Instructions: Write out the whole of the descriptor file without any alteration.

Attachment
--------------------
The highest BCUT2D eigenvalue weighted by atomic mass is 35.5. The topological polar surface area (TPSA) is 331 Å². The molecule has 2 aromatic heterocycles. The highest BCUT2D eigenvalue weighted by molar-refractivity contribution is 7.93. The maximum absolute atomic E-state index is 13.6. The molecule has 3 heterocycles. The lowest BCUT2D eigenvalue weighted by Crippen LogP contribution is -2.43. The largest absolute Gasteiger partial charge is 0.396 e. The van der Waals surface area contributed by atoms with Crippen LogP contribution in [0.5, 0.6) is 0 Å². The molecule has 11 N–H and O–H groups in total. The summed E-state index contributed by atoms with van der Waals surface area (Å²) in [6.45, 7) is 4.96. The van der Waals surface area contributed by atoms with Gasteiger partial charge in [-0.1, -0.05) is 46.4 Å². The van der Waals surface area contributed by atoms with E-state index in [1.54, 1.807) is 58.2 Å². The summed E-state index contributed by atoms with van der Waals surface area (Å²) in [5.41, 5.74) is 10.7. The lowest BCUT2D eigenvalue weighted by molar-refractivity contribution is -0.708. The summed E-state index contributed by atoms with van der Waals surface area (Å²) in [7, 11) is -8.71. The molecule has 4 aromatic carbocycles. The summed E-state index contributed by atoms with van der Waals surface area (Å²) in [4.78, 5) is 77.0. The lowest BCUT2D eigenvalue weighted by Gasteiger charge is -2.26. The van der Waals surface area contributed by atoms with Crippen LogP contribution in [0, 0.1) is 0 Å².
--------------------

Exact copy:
The highest BCUT2D eigenvalue weighted by atomic mass is 35.5. The topological polar surface area (TPSA) is 331 Å². The molecule has 2 aromatic heterocycles. The highest BCUT2D eigenvalue weighted by molar-refractivity contribution is 7.93. The maximum absolute atomic E-state index is 13.6. The molecule has 3 heterocycles. The lowest BCUT2D eigenvalue weighted by Crippen LogP contribution is -2.43. The largest absolute Gasteiger partial charge is 0.396 e. The van der Waals surface area contributed by atoms with Crippen LogP contribution in [0.5, 0.6) is 0 Å². The molecule has 11 N–H and O–H groups in total. The summed E-state index contributed by atoms with van der Waals surface area (Å²) in [6.45, 7) is 4.96. The van der Waals surface area contributed by atoms with Gasteiger partial charge in [-0.1, -0.05) is 46.4 Å². The van der Waals surface area contributed by atoms with E-state index in [1.54, 1.807) is 58.2 Å². The summed E-state index contributed by atoms with van der Waals surface area (Å²) in [5.41, 5.74) is 10.7. The lowest BCUT2D eigenvalue weighted by molar-refractivity contribution is -0.708. The summed E-state index contributed by atoms with van der Waals surface area (Å²) in [7, 11) is -8.71. The molecule has 4 aromatic carbocycles. The summed E-state index contributed by atoms with van der Waals surface area (Å²) in [4.78, 5) is 77.0. The lowest BCUT2D eigenvalue weighted by Gasteiger charge is -2.26. The van der Waals surface area contributed by atoms with Crippen LogP contribution in [0, 0.1) is 0 Å².